Keithley Instruments will host a webinar titled, How to Make Electrical Resistivity Measurements of Bulk Materials: Conductors, Insulators, and Semiconductors. The one-hour webcast will be broadcasted on Thursday, November 18, 2010. The online seminar will present the fundamentals of making resistivity measurements on bulk materials. The web-based event will also cover various resistivity methods and techniques used to achieve optimal results. The online seminar will conclude with an interactive question and answer session. There will be two sessions: Europe: 15:00 CET and North America: 2:00 PM EST.
The Electrical Resistivity Measurements webinar is ideal for materials researchers, research labs, physicists, universities, and companies who need to test resistivity of their products (solar cells, plastics, paper, tires, semiconductors, etc). The webcast is free to the public, but participants must register in advance. The online seminar will also be archived on Keithley’s website for those unable to attend the original broadcast. Mary Anne Tupta, a lead applications engineer at Keithley Instruments, will present the seminar.
How to Make Electrical Resistivity Measurements of Bulk Materials: Conductors, Insulators, and Semiconductors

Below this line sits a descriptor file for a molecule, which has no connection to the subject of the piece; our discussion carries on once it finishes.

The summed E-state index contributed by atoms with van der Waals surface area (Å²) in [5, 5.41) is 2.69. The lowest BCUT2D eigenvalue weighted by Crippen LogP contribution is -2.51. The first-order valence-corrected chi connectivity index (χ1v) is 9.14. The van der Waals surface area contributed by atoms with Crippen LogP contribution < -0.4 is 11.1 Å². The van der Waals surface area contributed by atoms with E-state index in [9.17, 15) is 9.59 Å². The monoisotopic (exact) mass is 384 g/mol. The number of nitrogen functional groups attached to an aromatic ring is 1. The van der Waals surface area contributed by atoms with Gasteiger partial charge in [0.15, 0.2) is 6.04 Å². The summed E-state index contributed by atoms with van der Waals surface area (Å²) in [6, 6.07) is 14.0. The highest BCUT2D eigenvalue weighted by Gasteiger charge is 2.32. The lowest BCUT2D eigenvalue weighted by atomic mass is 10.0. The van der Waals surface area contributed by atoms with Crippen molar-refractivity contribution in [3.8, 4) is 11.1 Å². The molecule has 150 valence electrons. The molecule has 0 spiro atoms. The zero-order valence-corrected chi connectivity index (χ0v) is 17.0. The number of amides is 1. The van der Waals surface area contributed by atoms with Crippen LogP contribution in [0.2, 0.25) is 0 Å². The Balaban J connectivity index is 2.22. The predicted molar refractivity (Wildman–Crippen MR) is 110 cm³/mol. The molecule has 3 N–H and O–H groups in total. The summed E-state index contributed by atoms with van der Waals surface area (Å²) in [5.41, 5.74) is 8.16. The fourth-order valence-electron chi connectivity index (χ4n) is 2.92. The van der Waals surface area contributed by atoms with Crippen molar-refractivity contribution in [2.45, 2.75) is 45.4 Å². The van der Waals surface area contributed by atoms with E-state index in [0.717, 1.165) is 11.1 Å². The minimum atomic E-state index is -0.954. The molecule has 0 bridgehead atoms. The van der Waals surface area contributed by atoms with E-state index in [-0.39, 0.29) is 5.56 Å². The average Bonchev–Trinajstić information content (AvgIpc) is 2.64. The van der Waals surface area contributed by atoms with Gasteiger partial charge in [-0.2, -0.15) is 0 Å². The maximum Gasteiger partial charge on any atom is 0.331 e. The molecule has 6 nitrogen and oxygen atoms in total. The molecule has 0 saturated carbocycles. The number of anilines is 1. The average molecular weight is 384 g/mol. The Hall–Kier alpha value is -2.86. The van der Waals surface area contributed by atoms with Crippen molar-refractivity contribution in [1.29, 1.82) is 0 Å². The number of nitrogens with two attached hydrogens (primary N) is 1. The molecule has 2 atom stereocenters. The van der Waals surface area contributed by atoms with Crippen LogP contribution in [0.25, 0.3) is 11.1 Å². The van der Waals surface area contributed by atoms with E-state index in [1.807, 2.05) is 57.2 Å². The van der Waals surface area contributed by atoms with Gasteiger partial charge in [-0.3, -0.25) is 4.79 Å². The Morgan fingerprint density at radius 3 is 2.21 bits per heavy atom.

Electrical resistivity is a basic material property and is a very common electrical measurement. Specific resistivity measurement methods are used depending upon the type of material, whether conductor, insulator, or semiconductor. This webinar provides details on the various resistivity methods and techniques used to achieve optimal results.
Participants will learn the fundamentals of making resistivity measurements on bulk materials. The methods vary depending on if the material is a conductor, an insulator, or a semiconductor. Some of the specific methods include making four-wire resistance measurements of metals, volume and surface resistivity measurements of insulators, and four-point collinear probe and van der Pauw measurement methods of semiconductor materials. In addition to discussing these methods, measurements techniques that pertain to the method are also detailed. Some of the many techniques and sources of error discussed include electrostatic interference and shielding, leakage current and guarding, thermoelectric EMFs and offset compensation, and others. Along with using the proper method and techniques, the appropriate instrumentation must also be used to make the desired measurements.